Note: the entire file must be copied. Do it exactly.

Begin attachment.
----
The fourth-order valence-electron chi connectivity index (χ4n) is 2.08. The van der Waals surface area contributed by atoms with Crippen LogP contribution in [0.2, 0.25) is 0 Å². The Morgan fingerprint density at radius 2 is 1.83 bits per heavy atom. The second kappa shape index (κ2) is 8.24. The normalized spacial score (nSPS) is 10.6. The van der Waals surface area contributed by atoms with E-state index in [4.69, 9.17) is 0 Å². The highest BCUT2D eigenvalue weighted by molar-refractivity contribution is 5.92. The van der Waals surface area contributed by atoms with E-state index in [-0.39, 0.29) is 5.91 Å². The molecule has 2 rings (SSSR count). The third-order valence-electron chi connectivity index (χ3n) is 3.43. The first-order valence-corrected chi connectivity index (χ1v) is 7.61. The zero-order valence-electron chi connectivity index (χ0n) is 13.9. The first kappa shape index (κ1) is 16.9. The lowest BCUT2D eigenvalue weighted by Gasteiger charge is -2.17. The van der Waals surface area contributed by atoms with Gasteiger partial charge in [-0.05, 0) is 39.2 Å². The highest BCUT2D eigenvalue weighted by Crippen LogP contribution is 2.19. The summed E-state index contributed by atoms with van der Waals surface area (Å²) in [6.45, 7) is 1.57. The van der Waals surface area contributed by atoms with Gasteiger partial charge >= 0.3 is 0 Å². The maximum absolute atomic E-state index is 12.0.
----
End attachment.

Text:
The fourth-order valence-electron chi connectivity index (χ4n) is 2.08. The van der Waals surface area contributed by atoms with Crippen LogP contribution in [0.2, 0.25) is 0 Å². The Morgan fingerprint density at radius 2 is 1.83 bits per heavy atom. The second kappa shape index (κ2) is 8.24. The normalized spacial score (nSPS) is 10.6. The van der Waals surface area contributed by atoms with E-state index in [4.69, 9.17) is 0 Å². The highest BCUT2D eigenvalue weighted by molar-refractivity contribution is 5.92. The van der Waals surface area contributed by atoms with E-state index in [-0.39, 0.29) is 5.91 Å². The molecule has 2 rings (SSSR count). The third-order valence-electron chi connectivity index (χ3n) is 3.43. The first-order valence-corrected chi connectivity index (χ1v) is 7.61. The zero-order valence-electron chi connectivity index (χ0n) is 13.9. The first kappa shape index (κ1) is 16.9. The lowest BCUT2D eigenvalue weighted by Gasteiger charge is -2.17. The van der Waals surface area contributed by atoms with Gasteiger partial charge in [-0.05, 0) is 39.2 Å². The highest BCUT2D eigenvalue weighted by Crippen LogP contribution is 2.19. The summed E-state index contributed by atoms with van der Waals surface area (Å²) in [6.45, 7) is 1.57. The van der Waals surface area contributed by atoms with Gasteiger partial charge >= 0.3 is 0 Å². The maximum absolute atomic E-state index is 12.0.